Calculating tax isn’t that complicated. It’s quite simple – or at least the basics are. You don’t have to be a CA to do this. But the basics are not enough to save money for you, right
Here’s the truth:
Most of you who are salaried (not running a company or business) have a limited understanding of Taxes but tax calculation is pretty straight forward for you. So you often only need to get the basics right to save money.
In this post, you will learn about:
- The basic difference between new and old tax structure
- Exemptions and deductions available in old tax structure
- A stepwise guide to figure out which structure is best for you using our calculator
The new income tax regime is the talk of the town, some people might argue that it is better simply just because tax slabs have been reduced. However, jumping to this conclusion is not right as there are factors that influence the payable tax under both regimes.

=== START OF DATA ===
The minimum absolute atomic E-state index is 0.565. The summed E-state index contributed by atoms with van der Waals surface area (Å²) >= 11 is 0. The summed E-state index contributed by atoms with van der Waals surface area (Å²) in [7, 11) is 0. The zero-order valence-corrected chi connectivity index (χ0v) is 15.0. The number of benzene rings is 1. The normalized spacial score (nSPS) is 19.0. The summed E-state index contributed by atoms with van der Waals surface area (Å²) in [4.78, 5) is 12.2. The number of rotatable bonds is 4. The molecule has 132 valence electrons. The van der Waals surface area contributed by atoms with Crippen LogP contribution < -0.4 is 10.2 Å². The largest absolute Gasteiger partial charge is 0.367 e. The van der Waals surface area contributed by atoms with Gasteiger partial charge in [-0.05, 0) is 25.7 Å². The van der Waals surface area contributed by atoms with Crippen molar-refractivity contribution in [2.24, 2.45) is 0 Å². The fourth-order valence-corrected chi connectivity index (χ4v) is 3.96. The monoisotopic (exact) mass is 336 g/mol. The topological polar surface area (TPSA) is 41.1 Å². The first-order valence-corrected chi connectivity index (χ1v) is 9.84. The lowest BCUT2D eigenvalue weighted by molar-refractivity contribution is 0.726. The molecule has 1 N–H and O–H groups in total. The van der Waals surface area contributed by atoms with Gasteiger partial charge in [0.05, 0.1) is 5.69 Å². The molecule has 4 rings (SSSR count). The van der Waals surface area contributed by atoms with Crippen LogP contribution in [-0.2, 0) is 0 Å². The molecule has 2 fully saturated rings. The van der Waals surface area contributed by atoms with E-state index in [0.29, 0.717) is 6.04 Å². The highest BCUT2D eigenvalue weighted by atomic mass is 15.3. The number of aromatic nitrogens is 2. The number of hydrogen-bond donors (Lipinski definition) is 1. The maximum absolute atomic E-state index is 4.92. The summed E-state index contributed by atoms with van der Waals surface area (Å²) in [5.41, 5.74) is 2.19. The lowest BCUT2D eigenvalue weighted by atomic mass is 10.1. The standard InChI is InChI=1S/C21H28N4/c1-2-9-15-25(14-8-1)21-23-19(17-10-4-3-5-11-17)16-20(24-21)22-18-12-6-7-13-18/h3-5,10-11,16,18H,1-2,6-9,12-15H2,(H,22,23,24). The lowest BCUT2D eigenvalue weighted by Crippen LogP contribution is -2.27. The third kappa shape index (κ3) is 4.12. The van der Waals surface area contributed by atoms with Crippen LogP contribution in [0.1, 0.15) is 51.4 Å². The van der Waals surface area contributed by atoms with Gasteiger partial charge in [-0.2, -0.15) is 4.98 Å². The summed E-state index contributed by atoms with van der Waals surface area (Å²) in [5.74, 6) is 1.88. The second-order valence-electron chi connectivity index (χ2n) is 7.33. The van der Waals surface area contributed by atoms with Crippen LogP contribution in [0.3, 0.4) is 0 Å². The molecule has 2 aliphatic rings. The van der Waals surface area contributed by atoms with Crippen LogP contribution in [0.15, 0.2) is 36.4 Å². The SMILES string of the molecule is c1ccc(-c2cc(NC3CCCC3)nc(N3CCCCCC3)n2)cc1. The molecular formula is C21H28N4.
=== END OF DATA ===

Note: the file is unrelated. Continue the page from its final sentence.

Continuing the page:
In the last Budget proceedings, this new optional personal income tax regime was introduced to simplify filing taxes. But this simplification comes with a cost, which is foregoing exemptions and deductions.
Moreover, to wisely judge which one is better for you, you will have to calculate payable tax under both regimes.
Let’s get started without much ado now.
1. The Basic Difference In New and Old Tax Structure
It is no surprise that the tax you pay is based on the income you make. Payable taxes are calculated based on respective tax rates for different income levels. These personal income tax rates are given below:
For all income levels below ₹5 lakh and above ₹15 Lakh (orange income slabs in the table), there is no difference in tax rates under the old and new tax regime.
However, the main differentiating effect is for incomes between ₹5 lakh and ₹15 Lakh (green income slabs in the table).
If your income is above ₹5 lakh, then whether you should choose old or new will depend on whether you avail exemptions and deductions or not.